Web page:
By Tim Wernette
Reflections on the Death of Another Man
The apparent suicide of Matthew Whaley, a UA senior, is tragically typical of how we socialize men in our society.
Many of Matthew's friends were shocked because he didn't seem to be depressed or having a crisis. Males are taught to "be tough" and "don't cry," so many boys and men keep their hurt and pain inside until it erupts in destructive behavior. We laugh at men who won't pull over and ask for directions when lost, but the tragic consequence is that it is not "masculine" to be vulnerable and ask for help. When we add all the deaths from reckless "accidents" and drug/alcohol with which males are involved, the self-destructiveness of the traditional male role is even more evident.
Another message males receive is to be independent, like the Lone Ranger or the Marlboro man. This results in many men not being able to reach out to others, being more isolated and having fewer emotionally intimate friends, especially of the same sex. Homophobia (fear of homosexuality or being perceived as gay) keeps many men from being affectionate to or nurturing one another. Isn't it sad and ironic that Matthew belonged to a fraternity, and yet he couldn't reach out to his "brothers" for support? For men in relationships, separation/divorce or death of his wife/partner dramatically increases the likelihood of death (unless he replaces his wife/partner with someone else who can take care of him). This is part of the reason that men remarry so much faster than women: women grieve, men replace; women repair (their lives), men repair (with someone else).
Males tend to be more "successful" in their suicide attempts than females because they use more violent means, such as guns or jumping from tall cliffs. I've read that for ages 15-24, young women attempt suicide three times as often as males, while young men actually kill themselves five times as often as females. Men receive messages that they should be powerful, strong, aggressive and (if necessary) violent. Beneath much of men's anger and violence is the pain and hurt that they're not encouraged or permitted to express, so those feelings get distorted into destructive behaviors, either toward others or self. Our juvenile detention facilities and adult jails/prisons are filled with the males who have taken their violence out on others rather than themselves. Isn't it ironic that one of the central messages that men receive about being "a real man" is to always be "in control" and this often leads to the ultimate of not being in control: imprisonment or death?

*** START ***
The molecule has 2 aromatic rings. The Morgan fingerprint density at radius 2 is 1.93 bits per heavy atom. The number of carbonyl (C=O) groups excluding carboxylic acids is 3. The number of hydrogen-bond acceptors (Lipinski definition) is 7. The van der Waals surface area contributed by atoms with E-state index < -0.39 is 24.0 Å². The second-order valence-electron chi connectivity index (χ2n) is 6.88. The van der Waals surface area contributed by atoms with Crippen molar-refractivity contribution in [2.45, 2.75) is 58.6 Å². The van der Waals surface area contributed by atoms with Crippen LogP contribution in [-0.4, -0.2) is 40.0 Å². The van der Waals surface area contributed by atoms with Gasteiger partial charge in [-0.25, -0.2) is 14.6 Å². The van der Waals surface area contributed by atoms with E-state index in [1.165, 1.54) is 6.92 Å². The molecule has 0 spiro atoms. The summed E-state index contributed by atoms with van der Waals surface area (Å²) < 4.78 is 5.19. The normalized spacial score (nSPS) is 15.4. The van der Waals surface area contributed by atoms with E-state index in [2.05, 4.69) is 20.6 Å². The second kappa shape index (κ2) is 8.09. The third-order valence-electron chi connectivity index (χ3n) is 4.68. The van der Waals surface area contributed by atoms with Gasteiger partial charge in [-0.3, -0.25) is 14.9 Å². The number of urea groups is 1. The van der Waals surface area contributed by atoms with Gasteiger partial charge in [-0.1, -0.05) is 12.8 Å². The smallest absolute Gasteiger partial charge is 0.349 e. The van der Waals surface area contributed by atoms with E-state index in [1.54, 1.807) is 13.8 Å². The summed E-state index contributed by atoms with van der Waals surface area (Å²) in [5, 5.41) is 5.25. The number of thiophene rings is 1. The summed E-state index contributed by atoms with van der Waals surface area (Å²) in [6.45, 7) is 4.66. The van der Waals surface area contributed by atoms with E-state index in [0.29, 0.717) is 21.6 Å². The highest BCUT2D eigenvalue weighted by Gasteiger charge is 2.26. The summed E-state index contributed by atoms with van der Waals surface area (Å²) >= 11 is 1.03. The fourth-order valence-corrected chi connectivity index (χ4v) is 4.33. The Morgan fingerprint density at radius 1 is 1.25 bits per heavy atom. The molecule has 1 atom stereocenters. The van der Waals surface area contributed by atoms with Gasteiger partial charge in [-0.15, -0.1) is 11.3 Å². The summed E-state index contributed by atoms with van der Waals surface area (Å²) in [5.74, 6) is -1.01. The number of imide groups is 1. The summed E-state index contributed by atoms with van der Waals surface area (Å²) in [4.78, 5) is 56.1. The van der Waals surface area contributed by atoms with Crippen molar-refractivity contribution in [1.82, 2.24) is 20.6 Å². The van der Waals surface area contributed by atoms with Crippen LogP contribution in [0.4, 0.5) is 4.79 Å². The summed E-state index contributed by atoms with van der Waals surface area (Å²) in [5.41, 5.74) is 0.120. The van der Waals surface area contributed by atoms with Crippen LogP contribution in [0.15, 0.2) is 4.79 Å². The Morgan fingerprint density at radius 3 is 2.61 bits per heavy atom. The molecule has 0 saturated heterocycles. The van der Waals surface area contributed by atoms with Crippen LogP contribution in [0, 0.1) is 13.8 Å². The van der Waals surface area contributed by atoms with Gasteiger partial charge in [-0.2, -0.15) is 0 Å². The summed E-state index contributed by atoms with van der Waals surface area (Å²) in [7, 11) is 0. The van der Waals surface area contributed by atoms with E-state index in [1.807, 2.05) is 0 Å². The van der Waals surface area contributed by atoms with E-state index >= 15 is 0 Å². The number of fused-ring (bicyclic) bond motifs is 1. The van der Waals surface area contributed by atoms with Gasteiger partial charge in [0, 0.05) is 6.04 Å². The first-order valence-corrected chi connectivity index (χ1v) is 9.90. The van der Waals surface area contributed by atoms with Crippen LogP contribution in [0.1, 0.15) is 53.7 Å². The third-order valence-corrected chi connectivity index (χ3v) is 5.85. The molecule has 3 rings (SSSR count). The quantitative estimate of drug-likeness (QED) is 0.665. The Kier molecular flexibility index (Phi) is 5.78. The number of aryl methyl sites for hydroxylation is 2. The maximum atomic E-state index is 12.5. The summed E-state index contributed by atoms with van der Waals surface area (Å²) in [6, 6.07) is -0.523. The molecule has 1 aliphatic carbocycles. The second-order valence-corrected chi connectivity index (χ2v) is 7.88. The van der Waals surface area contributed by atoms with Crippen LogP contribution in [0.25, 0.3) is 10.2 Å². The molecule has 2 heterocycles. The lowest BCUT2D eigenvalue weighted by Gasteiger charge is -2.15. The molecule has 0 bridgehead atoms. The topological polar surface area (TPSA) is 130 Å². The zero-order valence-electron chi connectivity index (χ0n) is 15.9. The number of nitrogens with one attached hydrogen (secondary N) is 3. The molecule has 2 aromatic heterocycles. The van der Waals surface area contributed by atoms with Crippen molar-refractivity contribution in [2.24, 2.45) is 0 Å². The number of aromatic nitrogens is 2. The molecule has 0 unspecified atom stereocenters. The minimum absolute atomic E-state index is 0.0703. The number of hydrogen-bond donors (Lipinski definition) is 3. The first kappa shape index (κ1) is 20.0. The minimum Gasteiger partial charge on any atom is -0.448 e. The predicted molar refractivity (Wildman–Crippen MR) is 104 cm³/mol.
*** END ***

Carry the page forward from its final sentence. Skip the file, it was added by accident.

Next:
Changing the gender role messages and socialization that kill so many males (and encourages them to do violence to others) is more than can be addressed in this brief editorial. If you or someone you know is in pain or crisis, here are some constructive alternatives to suicide:
The tragic death of Matthew Whaley reminds me of lyrics to a Geof Morgan song: "American men, they die so young./ Machismo killing them off, one by one." I would suggest that one way to honor Matthew Whaley's too-brief life with us would be to examine the gender role influences we have received and to actively live and work to resist and change these destructive messages.